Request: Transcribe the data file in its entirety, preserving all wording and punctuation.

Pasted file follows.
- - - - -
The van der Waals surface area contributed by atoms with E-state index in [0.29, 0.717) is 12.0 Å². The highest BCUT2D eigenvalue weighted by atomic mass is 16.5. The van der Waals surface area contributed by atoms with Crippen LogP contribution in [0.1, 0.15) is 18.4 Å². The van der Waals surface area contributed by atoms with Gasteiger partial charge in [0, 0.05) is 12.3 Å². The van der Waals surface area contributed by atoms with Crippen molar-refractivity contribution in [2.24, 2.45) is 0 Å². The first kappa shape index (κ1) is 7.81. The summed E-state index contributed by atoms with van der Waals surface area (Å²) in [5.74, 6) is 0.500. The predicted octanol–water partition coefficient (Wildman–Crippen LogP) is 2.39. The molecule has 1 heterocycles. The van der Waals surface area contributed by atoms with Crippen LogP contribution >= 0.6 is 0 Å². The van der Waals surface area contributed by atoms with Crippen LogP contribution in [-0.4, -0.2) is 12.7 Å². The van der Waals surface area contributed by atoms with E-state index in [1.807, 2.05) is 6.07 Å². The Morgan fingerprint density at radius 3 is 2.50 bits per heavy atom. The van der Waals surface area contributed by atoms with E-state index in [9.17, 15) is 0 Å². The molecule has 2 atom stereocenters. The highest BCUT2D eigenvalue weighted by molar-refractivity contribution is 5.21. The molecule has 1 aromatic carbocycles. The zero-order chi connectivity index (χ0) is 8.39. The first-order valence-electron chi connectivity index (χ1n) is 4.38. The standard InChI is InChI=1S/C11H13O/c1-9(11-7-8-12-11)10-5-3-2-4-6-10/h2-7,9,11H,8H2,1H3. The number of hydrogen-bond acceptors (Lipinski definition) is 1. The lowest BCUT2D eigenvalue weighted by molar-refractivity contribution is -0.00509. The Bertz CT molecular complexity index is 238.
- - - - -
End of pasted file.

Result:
The van der Waals surface area contributed by atoms with E-state index in [0.29, 0.717) is 12.0 Å². The highest BCUT2D eigenvalue weighted by atomic mass is 16.5. The van der Waals surface area contributed by atoms with Crippen LogP contribution in [0.1, 0.15) is 18.4 Å². The van der Waals surface area contributed by atoms with Gasteiger partial charge in [0, 0.05) is 12.3 Å². The van der Waals surface area contributed by atoms with Crippen molar-refractivity contribution in [2.24, 2.45) is 0 Å². The first kappa shape index (κ1) is 7.81. The summed E-state index contributed by atoms with van der Waals surface area (Å²) in [5.74, 6) is 0.500. The predicted octanol–water partition coefficient (Wildman–Crippen LogP) is 2.39. The molecule has 1 heterocycles. The van der Waals surface area contributed by atoms with Crippen LogP contribution >= 0.6 is 0 Å². The van der Waals surface area contributed by atoms with Crippen LogP contribution in [-0.4, -0.2) is 12.7 Å². The van der Waals surface area contributed by atoms with E-state index in [1.807, 2.05) is 6.07 Å². The Morgan fingerprint density at radius 3 is 2.50 bits per heavy atom. The van der Waals surface area contributed by atoms with E-state index in [9.17, 15) is 0 Å². The molecule has 2 atom stereocenters. The highest BCUT2D eigenvalue weighted by molar-refractivity contribution is 5.21. The molecule has 1 aromatic carbocycles. The zero-order chi connectivity index (χ0) is 8.39. The first-order valence-electron chi connectivity index (χ1n) is 4.38. The standard InChI is InChI=1S/C11H13O/c1-9(11-7-8-12-11)10-5-3-2-4-6-10/h2-7,9,11H,8H2,1H3. The number of hydrogen-bond acceptors (Lipinski definition) is 1. The lowest BCUT2D eigenvalue weighted by molar-refractivity contribution is -0.00509. The Bertz CT molecular complexity index is 238.